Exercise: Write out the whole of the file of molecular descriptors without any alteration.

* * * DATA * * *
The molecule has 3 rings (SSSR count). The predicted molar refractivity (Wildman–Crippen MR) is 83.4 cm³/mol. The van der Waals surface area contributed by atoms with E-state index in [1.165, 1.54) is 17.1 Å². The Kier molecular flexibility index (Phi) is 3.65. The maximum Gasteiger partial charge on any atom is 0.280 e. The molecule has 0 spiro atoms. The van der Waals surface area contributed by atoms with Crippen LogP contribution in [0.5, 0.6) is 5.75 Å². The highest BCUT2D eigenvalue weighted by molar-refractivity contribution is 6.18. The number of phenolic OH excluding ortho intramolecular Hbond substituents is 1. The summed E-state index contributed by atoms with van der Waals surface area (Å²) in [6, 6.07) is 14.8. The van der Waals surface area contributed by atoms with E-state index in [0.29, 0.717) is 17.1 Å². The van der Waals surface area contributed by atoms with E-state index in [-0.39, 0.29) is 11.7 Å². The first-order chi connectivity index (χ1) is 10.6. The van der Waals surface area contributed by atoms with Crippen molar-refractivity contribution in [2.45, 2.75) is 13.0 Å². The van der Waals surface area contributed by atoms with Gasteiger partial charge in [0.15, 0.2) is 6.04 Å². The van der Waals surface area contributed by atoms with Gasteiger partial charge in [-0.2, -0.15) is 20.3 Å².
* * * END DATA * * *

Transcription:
The molecule has 3 rings (SSSR count). The predicted molar refractivity (Wildman–Crippen MR) is 83.4 cm³/mol. The van der Waals surface area contributed by atoms with E-state index in [1.165, 1.54) is 17.1 Å². The Kier molecular flexibility index (Phi) is 3.65. The maximum Gasteiger partial charge on any atom is 0.280 e. The molecule has 0 spiro atoms. The van der Waals surface area contributed by atoms with Crippen LogP contribution in [0.5, 0.6) is 5.75 Å². The highest BCUT2D eigenvalue weighted by molar-refractivity contribution is 6.18. The number of phenolic OH excluding ortho intramolecular Hbond substituents is 1. The summed E-state index contributed by atoms with van der Waals surface area (Å²) in [6, 6.07) is 14.8. The van der Waals surface area contributed by atoms with E-state index in [0.29, 0.717) is 17.1 Å². The van der Waals surface area contributed by atoms with E-state index in [-0.39, 0.29) is 11.7 Å². The first-order chi connectivity index (χ1) is 10.6. The van der Waals surface area contributed by atoms with Crippen molar-refractivity contribution in [2.45, 2.75) is 13.0 Å². The van der Waals surface area contributed by atoms with Gasteiger partial charge in [0.15, 0.2) is 6.04 Å². The van der Waals surface area contributed by atoms with Gasteiger partial charge in [-0.2, -0.15) is 20.3 Å².